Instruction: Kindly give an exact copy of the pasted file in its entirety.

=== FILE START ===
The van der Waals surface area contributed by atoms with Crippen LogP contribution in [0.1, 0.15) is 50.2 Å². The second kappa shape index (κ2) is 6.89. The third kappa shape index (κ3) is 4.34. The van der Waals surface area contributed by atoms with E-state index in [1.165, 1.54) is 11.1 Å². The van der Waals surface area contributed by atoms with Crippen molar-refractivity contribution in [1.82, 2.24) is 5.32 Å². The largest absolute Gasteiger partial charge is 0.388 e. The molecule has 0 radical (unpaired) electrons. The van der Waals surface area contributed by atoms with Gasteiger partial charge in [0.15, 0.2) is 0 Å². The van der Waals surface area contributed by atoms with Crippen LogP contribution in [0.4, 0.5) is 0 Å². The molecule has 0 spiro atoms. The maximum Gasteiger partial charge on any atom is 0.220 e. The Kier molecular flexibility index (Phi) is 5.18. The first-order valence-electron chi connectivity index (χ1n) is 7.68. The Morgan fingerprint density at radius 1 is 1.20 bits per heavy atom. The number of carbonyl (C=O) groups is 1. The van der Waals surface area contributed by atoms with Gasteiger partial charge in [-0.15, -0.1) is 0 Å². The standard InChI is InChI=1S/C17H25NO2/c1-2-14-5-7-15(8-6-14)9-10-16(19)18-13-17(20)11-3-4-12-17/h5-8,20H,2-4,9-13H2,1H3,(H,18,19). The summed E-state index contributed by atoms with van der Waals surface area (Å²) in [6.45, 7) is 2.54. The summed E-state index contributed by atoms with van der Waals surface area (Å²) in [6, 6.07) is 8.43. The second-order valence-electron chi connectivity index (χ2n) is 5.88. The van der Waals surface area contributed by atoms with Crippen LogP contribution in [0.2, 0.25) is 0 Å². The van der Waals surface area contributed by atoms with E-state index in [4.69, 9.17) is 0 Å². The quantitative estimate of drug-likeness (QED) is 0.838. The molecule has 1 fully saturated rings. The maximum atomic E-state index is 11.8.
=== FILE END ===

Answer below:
The van der Waals surface area contributed by atoms with Crippen LogP contribution in [0.1, 0.15) is 50.2 Å². The second kappa shape index (κ2) is 6.89. The third kappa shape index (κ3) is 4.34. The van der Waals surface area contributed by atoms with E-state index in [1.165, 1.54) is 11.1 Å². The van der Waals surface area contributed by atoms with Crippen molar-refractivity contribution in [1.82, 2.24) is 5.32 Å². The largest absolute Gasteiger partial charge is 0.388 e. The molecule has 0 radical (unpaired) electrons. The van der Waals surface area contributed by atoms with Gasteiger partial charge in [0.15, 0.2) is 0 Å². The van der Waals surface area contributed by atoms with Crippen LogP contribution in [0.4, 0.5) is 0 Å². The molecule has 0 spiro atoms. The maximum Gasteiger partial charge on any atom is 0.220 e. The Kier molecular flexibility index (Phi) is 5.18. The first-order valence-electron chi connectivity index (χ1n) is 7.68. The Morgan fingerprint density at radius 1 is 1.20 bits per heavy atom. The number of carbonyl (C=O) groups is 1. The van der Waals surface area contributed by atoms with Gasteiger partial charge in [-0.15, -0.1) is 0 Å². The standard InChI is InChI=1S/C17H25NO2/c1-2-14-5-7-15(8-6-14)9-10-16(19)18-13-17(20)11-3-4-12-17/h5-8,20H,2-4,9-13H2,1H3,(H,18,19). The summed E-state index contributed by atoms with van der Waals surface area (Å²) in [6.45, 7) is 2.54. The summed E-state index contributed by atoms with van der Waals surface area (Å²) in [6, 6.07) is 8.43. The second-order valence-electron chi connectivity index (χ2n) is 5.88. The van der Waals surface area contributed by atoms with Crippen LogP contribution in [0.2, 0.25) is 0 Å². The van der Waals surface area contributed by atoms with E-state index in [4.69, 9.17) is 0 Å². The quantitative estimate of drug-likeness (QED) is 0.838. The molecule has 1 fully saturated rings. The maximum atomic E-state index is 11.8.